Malaysian PhD student and team find possible solution


  • Nation
  • Sunday, 18 Sep 2016

PETALING JAYA: A Malaysian doctorate student is causing a buzz in the medical research field.

Lam Shu Jie (pic), 25, and her team of researchers may have found a solution to the antibiotic-resistant bacteria commonly known as “superbugs”.

The team from Melbourne School of Engineering published a paper on Monday on a new treatment method.

Shu Lam A 25 year-old Melbourne Uni student has made a discovery that could be a game-changer for modern medicine and avert a serious health crisis.

The method uses star-shaped structures called structurally nano-engineered anti-microbial peptide polymers (SNAPPs).

SNAPPs are found to be highly effective in killing Gram-negative bacteria – a class of bacteria which is antibiotic resistant – without hurting healthy cells, according to the team’s article in Nature Microbiology.

Unlike antibiotics which attempt to kill the bugs chemically, the star-shaped protein molecules defeat them by “ripping apart their cell walls”.

The scientific breakthrough was picked up by many news portals including Science Daily, the Australian Broadcasting Corporation and the South China Morning Post.

Lam told South China Morning Post that she spent the past three and a half years researching polymers and how they can be used to kill antibiotic-resistant bacteria.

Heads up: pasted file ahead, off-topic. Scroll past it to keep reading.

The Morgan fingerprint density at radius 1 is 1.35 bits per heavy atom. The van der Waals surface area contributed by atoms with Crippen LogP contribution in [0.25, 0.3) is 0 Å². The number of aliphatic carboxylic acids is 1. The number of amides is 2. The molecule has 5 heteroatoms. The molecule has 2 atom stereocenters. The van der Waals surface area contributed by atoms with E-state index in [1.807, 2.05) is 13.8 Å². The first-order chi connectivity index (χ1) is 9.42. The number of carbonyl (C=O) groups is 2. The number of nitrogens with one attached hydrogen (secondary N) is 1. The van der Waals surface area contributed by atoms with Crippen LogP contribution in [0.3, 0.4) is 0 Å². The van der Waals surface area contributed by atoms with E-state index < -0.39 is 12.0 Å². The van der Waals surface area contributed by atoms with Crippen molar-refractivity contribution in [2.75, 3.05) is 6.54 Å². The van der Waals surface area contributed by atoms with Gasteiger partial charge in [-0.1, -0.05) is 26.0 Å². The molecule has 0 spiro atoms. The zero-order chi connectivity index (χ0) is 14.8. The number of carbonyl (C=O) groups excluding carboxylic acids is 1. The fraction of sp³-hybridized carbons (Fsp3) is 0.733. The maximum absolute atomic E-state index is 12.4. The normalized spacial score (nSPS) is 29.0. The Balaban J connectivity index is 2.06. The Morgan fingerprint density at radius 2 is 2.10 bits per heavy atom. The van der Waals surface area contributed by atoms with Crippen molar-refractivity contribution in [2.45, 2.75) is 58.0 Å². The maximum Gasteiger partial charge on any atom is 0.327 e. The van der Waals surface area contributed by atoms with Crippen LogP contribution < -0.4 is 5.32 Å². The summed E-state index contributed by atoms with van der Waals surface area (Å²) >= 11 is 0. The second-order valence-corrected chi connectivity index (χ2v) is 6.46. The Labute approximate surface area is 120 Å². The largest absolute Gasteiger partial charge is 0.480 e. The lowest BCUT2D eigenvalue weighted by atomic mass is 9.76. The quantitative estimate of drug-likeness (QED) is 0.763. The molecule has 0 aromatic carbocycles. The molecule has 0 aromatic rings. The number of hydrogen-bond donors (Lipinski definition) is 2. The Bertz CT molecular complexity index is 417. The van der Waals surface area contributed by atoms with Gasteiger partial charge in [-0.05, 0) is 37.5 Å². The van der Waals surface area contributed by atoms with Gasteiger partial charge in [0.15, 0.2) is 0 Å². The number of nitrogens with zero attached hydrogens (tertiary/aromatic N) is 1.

The Batu Pahat lass, who is to submit her PhD thesis in two months, admitted that she hoped to continue to work in research, rather than opt for medical training like her father who is a paediatrician.

“I think my career will be mainly focused on research in the medical field,” said Lam.

Her supervisor Prof Greg Qiao, who is also one of the 10 co-authors of the scientific journal, said the research was still in its early stages.

He told South China Morning Post that more work was needed to verify the best formula and structure, as well as determine dosage and test for toxicity, before the substance could be deemed safe for human use.

“Even with all the money in the world, it would take at least five years to get to the first human-test stage because many resources and much work are needed before commercialisation,” he said.

Superbugs stem from misuse or overuse of antibiotics, according to the World Health Organisation.

It lists anti-microbial resistance as a global concern that threatens our ability to treat common infectious diseases, resulting in prolonged illness, disability and death.

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